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Mindy Parsley roller skating at the West Virginia State Capitol.


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Mindy Parsley walks out of her quiet office at the West Virginia Supreme Court of Appeals where she’s a writ clerk, leaving behind the soft strains of instrumental music after she extinguishes her mint-scented candle. After an hour of driving, she arrives in Huntington, W.Va., where she becomes “Minnie Hurl,” a blocker for the traveling roller derby team the Chemical Valley Roller Girls.

She puts on a helmet, mouth guard, wrist guards, elbow and knee pads and Antik AR-1 boot skates with a Neo-Reactor plate set-up and giant GumBall toe stops. At the rink, against the backdrop of loud old-school hip-hop music, the skaters slice through the musty indoor air.

Parsley, BA ’04, JD ’08, began her roller derby skating career two years ago. She had skated as a child, and roller derby reminds her of the theatrics in the professional wrestling she enjoyed watching while growing up.

In the rink, she plays defense as a blocker. Her role is to stop the opposing team’s jammer, the person responsible for scoring points. She’s as subtle as you can be while forming a wall.

“I try to not look like that much of a threat,” she said. “A lot of girls have bigger teams in their walls. My team has a medium-sized wall, but we’re still pretty strong. We’re kind of unassuming. Our job is to do whatever is legal and necessary to keep the [opposing] jammer from scoring points. You have to keep it legal on the track but effective.”

That was like her philosophy as a prosecutor in Fairmont, W.Va.: Hold people accountable in a calm way.

As Minnie Hurl — a reference to how a relative nicknamed her “Minnie Pearl” after the Grand Ole Opry comedian — she uses a variety of techniques to put a stop to the other team’s jammer, including plow stops, a wall of blockers, leg traps, cross-body checks and booty blocking.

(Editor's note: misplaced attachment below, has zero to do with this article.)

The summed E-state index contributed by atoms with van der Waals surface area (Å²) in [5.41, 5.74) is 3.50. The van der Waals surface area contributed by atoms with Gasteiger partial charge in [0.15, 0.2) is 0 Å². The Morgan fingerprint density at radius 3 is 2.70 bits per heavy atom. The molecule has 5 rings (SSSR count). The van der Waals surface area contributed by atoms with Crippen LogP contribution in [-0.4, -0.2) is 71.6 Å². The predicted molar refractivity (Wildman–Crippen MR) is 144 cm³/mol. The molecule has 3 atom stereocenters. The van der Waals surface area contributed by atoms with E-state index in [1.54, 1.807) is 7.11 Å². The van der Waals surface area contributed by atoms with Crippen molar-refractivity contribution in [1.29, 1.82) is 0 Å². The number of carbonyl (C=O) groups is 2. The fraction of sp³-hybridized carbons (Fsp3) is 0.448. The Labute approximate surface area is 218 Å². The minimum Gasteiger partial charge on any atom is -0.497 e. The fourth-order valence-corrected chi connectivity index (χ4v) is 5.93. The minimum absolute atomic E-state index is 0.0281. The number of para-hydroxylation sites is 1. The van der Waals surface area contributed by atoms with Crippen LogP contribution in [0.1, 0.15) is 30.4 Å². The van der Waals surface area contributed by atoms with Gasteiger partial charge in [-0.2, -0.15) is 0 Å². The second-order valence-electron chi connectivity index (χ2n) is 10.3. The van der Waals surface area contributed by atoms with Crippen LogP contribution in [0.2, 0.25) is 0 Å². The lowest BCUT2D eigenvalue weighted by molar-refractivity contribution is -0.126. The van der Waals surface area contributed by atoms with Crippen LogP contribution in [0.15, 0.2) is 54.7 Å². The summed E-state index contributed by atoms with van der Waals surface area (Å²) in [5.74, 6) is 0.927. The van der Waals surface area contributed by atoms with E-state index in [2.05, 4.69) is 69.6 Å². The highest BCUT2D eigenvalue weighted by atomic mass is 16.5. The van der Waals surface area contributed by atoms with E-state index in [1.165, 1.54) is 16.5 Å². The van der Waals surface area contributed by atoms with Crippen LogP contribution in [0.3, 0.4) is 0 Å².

Her giant toe stops help her brake while skating backward and help her stay in bounds. She’s also on her toes as an attorney.

“Both require the ability to think on your feet,” Parsley said. “In both you have to be able to make snap decisions based on what’s happening in real time. You also have to make calculations depending on the outcome you’re hoping for.”

Law school and derby practice are similar, too. They prepare you, but they’re still not like the real thing.

“While you are preparing for a certain outcome, those outcomes are never what happens when you are actually playing derby in a bout or practicing law,” she said.

That’s where confidence comes in, especially as an attorney.

“I enjoy being right and arguing a position that I believe is the right answer,” she said. “Law is all about putting forth your position in the best possible way.”

It’s the same on the track, where Parsley has to cross body check a jammer and keep her from breaking through the pack and scoring, all the while looking out for her own jammer and trying to help her through the crowd of nine other skaters.

Jammers fight their way out of the pack, then race around to lap the pack again, earning a point each time they pass a member of the opposing team on their second pass. The first jammer that legally passes through the pack is the lead jammer and her jam ends when the two-minute time period is over or she calls off the jam. Teams can score into the hundreds during two 30-minute halves.

While the teams compete, the smell of sweat gets mixed with popcorn, and the decibels increase as cheers from the crowd mix with the thrum of skates and the banter on the track.

“It sounds a bit like a circus, both teams yelling to one another on the track, the refs’ whistles, the sounds of the announcer and the fans,” Parsley said.

Parsley can spend up to 10 hours a week practicing for bouts during the regular season which runs from April through November. She also skates for the West Virginia All Stars. It’s a big commitment at the Division III level where there are no sponsorships. But there are other perks.

“Every time we get together it’s just fun,” she said. “The people I skate with are awesome.”